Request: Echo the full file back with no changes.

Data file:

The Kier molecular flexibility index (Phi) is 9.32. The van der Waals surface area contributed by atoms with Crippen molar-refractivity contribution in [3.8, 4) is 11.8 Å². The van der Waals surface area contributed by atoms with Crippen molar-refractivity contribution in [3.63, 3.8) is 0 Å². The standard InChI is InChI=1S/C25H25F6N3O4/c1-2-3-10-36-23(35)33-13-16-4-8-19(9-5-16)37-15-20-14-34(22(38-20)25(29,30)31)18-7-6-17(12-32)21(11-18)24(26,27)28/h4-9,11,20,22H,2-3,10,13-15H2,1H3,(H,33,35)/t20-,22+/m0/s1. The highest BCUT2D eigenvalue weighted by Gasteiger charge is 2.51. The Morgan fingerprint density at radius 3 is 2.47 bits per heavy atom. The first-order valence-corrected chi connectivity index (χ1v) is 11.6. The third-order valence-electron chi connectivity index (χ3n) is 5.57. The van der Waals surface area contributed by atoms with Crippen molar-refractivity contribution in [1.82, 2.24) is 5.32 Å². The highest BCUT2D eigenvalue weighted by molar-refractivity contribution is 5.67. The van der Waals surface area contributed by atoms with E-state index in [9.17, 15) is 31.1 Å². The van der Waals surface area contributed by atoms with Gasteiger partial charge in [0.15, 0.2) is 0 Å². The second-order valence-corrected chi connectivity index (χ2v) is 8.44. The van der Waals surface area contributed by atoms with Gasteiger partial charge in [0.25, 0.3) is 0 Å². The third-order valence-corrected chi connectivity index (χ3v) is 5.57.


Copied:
The Kier molecular flexibility index (Phi) is 9.32. The van der Waals surface area contributed by atoms with Crippen molar-refractivity contribution in [3.8, 4) is 11.8 Å². The van der Waals surface area contributed by atoms with Crippen molar-refractivity contribution in [3.63, 3.8) is 0 Å². The standard InChI is InChI=1S/C25H25F6N3O4/c1-2-3-10-36-23(35)33-13-16-4-8-19(9-5-16)37-15-20-14-34(22(38-20)25(29,30)31)18-7-6-17(12-32)21(11-18)24(26,27)28/h4-9,11,20,22H,2-3,10,13-15H2,1H3,(H,33,35)/t20-,22+/m0/s1. The highest BCUT2D eigenvalue weighted by Gasteiger charge is 2.51. The Morgan fingerprint density at radius 3 is 2.47 bits per heavy atom. The first-order valence-corrected chi connectivity index (χ1v) is 11.6. The third-order valence-electron chi connectivity index (χ3n) is 5.57. The van der Waals surface area contributed by atoms with Crippen molar-refractivity contribution in [1.82, 2.24) is 5.32 Å². The highest BCUT2D eigenvalue weighted by molar-refractivity contribution is 5.67. The van der Waals surface area contributed by atoms with E-state index in [9.17, 15) is 31.1 Å². The van der Waals surface area contributed by atoms with Gasteiger partial charge in [0.15, 0.2) is 0 Å². The second-order valence-corrected chi connectivity index (χ2v) is 8.44. The van der Waals surface area contributed by atoms with Gasteiger partial charge in [0.25, 0.3) is 0 Å². The third-order valence-corrected chi connectivity index (χ3v) is 5.57.